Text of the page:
When I lost my younger and only sibling, I had no manuscript on how to process grief. He died at a time when the world was in and out of lockdowns, collectively mourning mass loss. I said goodbye to Manu on a video call. No final hugs, kisses, no physical touch. Completing his book; helping him finish the journey he started was a step toward healing. But grief hit like a tsunami taking my breath away. I needed more to help me fill the void that was left by the circumstances of his passing.
Much of my grieving had been done alone, in my thoughts, while driving, or when sleep became a stranger. I didn’t have a village around me supporting me through grief. No village to share his stories with. So, I created this special village. I created a podcast and invited his friends on as guests. It was our way of sharing stories; a way to properly say goodbye.
Hosting the podcast gave me an insight into the other facets of Manu; stories I didn’t know. Getting snippets, filling in the gaps. Things that I may have missed or overlooked or taken for granted. Each guest spoke and expressed themselves in purity, and for that I am grateful.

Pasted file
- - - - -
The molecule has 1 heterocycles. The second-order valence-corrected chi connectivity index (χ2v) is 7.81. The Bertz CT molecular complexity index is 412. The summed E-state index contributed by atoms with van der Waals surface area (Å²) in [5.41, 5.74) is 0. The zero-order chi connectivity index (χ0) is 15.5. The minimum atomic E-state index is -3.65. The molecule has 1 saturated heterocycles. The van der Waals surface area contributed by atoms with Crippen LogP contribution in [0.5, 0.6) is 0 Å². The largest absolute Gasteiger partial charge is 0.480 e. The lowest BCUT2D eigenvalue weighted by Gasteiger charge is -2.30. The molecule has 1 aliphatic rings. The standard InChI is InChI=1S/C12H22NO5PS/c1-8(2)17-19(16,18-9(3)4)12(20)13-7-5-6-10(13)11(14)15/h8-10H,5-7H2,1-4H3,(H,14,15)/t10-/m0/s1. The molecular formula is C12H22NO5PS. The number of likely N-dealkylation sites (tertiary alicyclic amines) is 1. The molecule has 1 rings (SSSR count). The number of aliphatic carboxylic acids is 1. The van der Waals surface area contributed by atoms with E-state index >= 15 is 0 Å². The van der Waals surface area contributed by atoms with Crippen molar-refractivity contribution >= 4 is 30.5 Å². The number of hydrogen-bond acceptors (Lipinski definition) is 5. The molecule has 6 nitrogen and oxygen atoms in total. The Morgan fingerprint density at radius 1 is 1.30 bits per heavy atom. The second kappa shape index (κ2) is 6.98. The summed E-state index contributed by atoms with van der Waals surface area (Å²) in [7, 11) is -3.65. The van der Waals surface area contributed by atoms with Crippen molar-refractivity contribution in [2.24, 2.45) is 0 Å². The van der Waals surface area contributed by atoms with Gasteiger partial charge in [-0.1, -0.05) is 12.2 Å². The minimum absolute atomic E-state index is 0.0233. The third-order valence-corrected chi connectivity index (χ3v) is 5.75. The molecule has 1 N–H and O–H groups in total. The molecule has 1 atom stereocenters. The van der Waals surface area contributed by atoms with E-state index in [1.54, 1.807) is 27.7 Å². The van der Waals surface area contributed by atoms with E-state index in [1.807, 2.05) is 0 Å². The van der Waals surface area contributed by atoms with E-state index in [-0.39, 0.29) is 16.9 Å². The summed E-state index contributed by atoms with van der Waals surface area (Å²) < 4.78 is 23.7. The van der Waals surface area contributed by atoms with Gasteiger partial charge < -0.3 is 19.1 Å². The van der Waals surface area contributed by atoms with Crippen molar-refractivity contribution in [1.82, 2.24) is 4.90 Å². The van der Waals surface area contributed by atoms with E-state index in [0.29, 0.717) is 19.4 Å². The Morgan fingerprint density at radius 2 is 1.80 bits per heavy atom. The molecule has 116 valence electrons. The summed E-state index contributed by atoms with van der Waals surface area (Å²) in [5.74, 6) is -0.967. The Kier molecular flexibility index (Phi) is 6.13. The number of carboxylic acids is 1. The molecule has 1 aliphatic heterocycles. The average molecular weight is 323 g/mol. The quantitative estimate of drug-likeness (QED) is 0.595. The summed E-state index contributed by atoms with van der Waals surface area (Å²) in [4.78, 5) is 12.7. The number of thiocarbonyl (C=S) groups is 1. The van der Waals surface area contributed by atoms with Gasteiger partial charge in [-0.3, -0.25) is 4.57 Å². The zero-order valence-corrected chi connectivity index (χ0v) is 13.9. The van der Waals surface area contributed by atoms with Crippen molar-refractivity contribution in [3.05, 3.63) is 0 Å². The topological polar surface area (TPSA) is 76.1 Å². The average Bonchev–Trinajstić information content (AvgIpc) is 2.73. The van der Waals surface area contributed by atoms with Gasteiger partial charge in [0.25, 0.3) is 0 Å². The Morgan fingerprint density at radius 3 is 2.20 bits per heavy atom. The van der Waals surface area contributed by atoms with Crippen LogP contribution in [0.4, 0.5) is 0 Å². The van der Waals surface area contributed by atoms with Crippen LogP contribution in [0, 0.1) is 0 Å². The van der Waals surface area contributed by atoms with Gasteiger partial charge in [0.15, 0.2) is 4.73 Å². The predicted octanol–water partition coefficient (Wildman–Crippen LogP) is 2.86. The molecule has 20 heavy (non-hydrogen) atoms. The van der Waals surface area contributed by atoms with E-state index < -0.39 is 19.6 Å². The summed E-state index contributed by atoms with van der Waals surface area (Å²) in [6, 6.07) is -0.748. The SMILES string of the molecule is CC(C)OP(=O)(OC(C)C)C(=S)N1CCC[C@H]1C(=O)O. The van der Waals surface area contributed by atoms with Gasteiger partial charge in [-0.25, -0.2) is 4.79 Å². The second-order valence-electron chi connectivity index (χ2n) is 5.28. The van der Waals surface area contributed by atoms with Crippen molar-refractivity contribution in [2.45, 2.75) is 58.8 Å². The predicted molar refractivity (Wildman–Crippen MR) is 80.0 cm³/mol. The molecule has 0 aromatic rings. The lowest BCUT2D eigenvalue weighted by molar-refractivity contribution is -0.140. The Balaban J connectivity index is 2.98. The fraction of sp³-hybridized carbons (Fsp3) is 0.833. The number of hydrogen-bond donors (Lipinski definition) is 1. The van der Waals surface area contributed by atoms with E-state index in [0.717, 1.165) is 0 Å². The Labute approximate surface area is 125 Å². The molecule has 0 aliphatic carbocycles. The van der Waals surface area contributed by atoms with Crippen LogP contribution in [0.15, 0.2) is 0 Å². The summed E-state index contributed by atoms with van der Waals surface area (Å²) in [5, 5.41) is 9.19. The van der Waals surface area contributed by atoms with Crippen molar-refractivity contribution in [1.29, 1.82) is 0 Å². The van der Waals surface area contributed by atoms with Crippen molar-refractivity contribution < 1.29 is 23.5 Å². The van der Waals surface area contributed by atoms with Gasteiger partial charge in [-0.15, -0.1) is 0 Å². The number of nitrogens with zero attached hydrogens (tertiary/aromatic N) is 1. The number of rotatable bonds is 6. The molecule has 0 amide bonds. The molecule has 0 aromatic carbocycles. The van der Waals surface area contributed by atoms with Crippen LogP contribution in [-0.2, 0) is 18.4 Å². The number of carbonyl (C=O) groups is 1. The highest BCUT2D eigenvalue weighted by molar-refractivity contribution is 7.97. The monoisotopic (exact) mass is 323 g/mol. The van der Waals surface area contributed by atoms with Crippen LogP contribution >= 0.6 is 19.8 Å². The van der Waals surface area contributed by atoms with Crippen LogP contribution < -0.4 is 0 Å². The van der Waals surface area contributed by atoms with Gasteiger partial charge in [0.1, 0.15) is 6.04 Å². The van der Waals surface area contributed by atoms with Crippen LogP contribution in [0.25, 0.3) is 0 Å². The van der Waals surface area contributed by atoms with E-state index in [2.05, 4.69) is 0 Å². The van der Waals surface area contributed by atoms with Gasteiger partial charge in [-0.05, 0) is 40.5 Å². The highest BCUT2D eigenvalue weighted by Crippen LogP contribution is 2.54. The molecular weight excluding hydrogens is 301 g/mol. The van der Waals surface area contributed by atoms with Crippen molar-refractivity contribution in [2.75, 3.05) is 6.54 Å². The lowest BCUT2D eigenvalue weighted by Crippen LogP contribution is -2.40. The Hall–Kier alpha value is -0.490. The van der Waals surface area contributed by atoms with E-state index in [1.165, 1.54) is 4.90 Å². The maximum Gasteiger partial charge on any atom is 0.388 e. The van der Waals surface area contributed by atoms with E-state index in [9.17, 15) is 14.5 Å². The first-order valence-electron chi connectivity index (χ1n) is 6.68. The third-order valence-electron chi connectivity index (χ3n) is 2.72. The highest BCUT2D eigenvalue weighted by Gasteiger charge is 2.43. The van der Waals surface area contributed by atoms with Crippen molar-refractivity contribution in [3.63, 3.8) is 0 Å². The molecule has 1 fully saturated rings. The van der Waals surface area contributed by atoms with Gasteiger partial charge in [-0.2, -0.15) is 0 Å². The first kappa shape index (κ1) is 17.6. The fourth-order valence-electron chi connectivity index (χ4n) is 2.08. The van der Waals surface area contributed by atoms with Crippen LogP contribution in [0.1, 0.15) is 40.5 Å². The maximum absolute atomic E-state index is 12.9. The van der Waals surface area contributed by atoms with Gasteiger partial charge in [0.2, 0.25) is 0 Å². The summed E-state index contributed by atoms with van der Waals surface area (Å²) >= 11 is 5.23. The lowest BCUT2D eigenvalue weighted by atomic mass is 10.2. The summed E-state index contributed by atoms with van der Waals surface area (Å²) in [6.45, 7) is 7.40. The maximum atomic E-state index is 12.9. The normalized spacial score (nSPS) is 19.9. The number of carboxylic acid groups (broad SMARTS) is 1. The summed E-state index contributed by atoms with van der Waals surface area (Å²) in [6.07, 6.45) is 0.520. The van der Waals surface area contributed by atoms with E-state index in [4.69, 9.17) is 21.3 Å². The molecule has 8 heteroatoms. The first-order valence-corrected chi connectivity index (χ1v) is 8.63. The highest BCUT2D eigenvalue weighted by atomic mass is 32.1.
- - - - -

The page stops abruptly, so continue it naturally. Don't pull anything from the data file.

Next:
At the time of a loved one’s death, you are almost on autopilot; doing, but not processing. It is after a while that the mind realizes what the body went through. People express their sympathies and leave. The guests of the podcast are the stragglers. Those who stayed when it mattered, when the ashes had cooled, when the tears had dried, after the flowers had wilted, and phone calls of sympathies had stopped. I am grateful to know that Manu is still cherished. That is a big comfort.
That day I stood watching Aurora Borealis was the day we cremated Manu. The lights appeared and offered me hope and direction. It was the Universe guiding me to continue the legacy Manu began. Manu’s still out there listening and still teaching.
Manu always said that the human, body and spirit have a remarkable capacity to heal, we are more powerful than we can imagine.